Analysts have accused Funding Circle of failing to deliver on the promises of its IPO after the lender’s shares crashed today following a revenue warning.
Small business lending platform Funding Circle’s shares slumped today after it halved its revenue growth projection to 20 per cent following poor demand for its loans.
“The uncertain economic environment has reduced demand from small businesses and led us to proactively tighten lending criteria. As a result, revenue growth will be impacted,” said Samir Desai, Funding Circle’s founder and chief executive.
The peer-to-peer lender’s shares dropped sharply in response to the news, and had fallen 29 per cent by mid-afternoon to 119p, down from 163p at yesterday’s close.
Funding Circle has struggled to meet the ambitious growth targets set out in its IPO last year, when shares launched at £4.40. It reported an operating loss of £51.6m last year, up 40 per cent on the year before.
IPO investors ‘brutally punished’
Helal Miah, an investment research analyst at The Share Centre, says today’s share price plunge is “brutally punishing” for investors who took part in the IPO, which saw shares launch at 440p.
He adds that Funding Circle’s move to tighten lending standards are necessary to ward off “an unsustainable rise in bad debts”.
An increasing number of the lender’s loans are funded through other institutions, and Miah suggests that this is a “more sustainable direction for the business in the longer term”. However, he warns: “Short term headwinds remain due to requirement of huge capital investments in technology.”
“The business is unprofitable and it looks like being so for a little while longer,” he adds. “Funding Circle remains a share for the brave Investor and one we prefer to avoid.”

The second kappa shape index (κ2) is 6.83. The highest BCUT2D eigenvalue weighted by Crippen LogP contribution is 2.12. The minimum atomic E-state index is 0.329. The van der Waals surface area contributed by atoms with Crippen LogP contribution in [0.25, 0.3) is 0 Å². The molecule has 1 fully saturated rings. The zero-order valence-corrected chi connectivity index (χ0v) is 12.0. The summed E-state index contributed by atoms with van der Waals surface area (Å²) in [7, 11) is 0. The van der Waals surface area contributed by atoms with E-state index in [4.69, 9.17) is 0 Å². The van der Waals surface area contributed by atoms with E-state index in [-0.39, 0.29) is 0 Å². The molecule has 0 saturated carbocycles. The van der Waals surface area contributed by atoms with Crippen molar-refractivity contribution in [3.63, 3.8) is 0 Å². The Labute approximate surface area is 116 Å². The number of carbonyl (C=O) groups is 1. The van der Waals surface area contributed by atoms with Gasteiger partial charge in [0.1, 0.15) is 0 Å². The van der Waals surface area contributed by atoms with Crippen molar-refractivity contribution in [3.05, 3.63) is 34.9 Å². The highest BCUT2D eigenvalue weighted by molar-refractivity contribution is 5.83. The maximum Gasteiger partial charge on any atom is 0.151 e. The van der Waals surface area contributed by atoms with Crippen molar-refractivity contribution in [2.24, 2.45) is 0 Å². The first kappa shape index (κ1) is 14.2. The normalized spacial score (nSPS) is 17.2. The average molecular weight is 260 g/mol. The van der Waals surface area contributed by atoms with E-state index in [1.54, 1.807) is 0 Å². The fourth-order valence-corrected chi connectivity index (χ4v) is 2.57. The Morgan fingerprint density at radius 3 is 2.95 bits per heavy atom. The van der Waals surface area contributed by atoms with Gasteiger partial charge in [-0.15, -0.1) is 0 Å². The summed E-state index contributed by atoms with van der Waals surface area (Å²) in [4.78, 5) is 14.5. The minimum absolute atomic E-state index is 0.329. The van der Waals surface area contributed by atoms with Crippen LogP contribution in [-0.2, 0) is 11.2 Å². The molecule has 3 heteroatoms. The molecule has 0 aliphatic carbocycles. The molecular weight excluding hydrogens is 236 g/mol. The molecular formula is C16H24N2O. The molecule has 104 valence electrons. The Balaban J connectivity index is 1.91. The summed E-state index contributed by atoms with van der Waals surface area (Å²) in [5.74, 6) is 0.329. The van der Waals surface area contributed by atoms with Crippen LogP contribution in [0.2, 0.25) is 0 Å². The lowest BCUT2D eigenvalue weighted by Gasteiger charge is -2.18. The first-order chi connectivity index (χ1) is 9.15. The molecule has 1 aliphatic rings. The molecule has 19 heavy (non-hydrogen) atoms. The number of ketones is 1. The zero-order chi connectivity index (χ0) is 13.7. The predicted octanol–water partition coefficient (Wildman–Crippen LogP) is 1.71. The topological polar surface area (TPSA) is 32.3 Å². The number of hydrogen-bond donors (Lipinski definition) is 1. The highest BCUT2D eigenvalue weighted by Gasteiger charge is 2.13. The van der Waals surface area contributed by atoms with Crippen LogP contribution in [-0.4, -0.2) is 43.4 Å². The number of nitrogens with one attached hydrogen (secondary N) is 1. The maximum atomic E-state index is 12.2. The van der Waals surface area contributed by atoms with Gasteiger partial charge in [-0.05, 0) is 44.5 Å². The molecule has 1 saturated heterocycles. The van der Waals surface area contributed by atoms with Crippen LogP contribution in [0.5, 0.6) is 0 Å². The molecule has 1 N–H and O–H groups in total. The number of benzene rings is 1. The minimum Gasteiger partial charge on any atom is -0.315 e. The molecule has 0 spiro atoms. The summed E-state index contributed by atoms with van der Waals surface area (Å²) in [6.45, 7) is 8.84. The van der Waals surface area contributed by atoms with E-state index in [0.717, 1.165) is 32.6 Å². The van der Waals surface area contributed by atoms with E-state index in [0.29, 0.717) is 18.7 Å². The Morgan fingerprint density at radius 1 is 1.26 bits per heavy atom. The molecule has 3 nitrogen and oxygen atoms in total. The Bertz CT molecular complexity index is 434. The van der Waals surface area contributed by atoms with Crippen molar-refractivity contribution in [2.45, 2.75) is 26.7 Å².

Funding Circle still ‘a one-trick pony’
Chris Beauchamp, IG’s chief market analyst, says Funding Circle’s IPO was meant to mark the coming of age of the peer-to-peer lending sector, Beauchamp says, but these hopes were dashed by “a slowing economy and a need to be discerning with its loans”.
He adds that while the company’s decision to focus on its core market is sensible, “it will mean that the firm remains a one-trick pony, with investors unable to benefit from overseas expansion.”
Lender fails to live up to great expectations
Funding Circle had been pitched as a fast-growth business at its IPO, says Russ Mould, investment director at AJ Bell, but the reality has been “far less attractive”.
“One of the worst crimes a company can commit is failing to deliver on promises set out at its IPO” because of the consequent loss of credibility, he says.
Mould cautions that it may take Funding Circle some time to regain this. “Going too fast presents significant execution risks and scope for major disappointments. Funding Circle should have learned its lesson by now, given how it hasn’t been awash with good news since being a listed company.”